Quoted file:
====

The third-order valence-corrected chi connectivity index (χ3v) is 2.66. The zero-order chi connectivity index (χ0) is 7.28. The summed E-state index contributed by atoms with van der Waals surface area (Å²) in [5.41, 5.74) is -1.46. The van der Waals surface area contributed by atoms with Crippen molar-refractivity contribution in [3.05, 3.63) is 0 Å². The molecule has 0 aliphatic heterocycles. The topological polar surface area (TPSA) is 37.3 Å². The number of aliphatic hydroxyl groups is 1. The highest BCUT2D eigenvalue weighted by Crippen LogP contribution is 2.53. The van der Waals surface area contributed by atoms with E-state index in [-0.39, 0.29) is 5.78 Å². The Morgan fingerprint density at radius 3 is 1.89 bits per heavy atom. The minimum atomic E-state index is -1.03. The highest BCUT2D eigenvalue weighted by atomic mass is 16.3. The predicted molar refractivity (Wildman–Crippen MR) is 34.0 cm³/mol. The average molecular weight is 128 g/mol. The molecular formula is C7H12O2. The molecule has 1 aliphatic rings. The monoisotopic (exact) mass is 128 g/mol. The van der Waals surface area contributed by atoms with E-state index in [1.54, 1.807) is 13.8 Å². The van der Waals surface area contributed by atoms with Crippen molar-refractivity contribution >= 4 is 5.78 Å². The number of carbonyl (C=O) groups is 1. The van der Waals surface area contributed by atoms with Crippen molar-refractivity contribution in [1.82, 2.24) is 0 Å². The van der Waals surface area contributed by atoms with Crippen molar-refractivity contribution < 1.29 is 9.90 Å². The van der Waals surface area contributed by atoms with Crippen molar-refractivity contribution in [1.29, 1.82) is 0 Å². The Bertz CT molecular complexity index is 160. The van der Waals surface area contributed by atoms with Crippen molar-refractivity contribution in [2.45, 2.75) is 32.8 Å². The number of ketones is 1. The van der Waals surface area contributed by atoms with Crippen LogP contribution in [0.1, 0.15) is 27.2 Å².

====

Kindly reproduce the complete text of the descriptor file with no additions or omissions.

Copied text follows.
The third-order valence-corrected chi connectivity index (χ3v) is 2.66. The zero-order chi connectivity index (χ0) is 7.28. The summed E-state index contributed by atoms with van der Waals surface area (Å²) in [5.41, 5.74) is -1.46. The van der Waals surface area contributed by atoms with Crippen molar-refractivity contribution in [3.05, 3.63) is 0 Å². The molecule has 0 aliphatic heterocycles. The topological polar surface area (TPSA) is 37.3 Å². The number of aliphatic hydroxyl groups is 1. The highest BCUT2D eigenvalue weighted by Crippen LogP contribution is 2.53. The van der Waals surface area contributed by atoms with E-state index in [-0.39, 0.29) is 5.78 Å². The Morgan fingerprint density at radius 3 is 1.89 bits per heavy atom. The minimum atomic E-state index is -1.03. The highest BCUT2D eigenvalue weighted by atomic mass is 16.3. The predicted molar refractivity (Wildman–Crippen MR) is 34.0 cm³/mol. The average molecular weight is 128 g/mol. The molecular formula is C7H12O2. The molecule has 1 aliphatic rings. The monoisotopic (exact) mass is 128 g/mol. The van der Waals surface area contributed by atoms with E-state index in [1.54, 1.807) is 13.8 Å². The van der Waals surface area contributed by atoms with Crippen molar-refractivity contribution >= 4 is 5.78 Å². The number of carbonyl (C=O) groups is 1. The van der Waals surface area contributed by atoms with Crippen molar-refractivity contribution in [1.82, 2.24) is 0 Å². The van der Waals surface area contributed by atoms with Crippen molar-refractivity contribution < 1.29 is 9.90 Å². The van der Waals surface area contributed by atoms with Crippen molar-refractivity contribution in [1.29, 1.82) is 0 Å². The Bertz CT molecular complexity index is 160. The van der Waals surface area contributed by atoms with Crippen molar-refractivity contribution in [2.45, 2.75) is 32.8 Å². The number of ketones is 1. The van der Waals surface area contributed by atoms with Crippen LogP contribution in [0.1, 0.15) is 27.2 Å².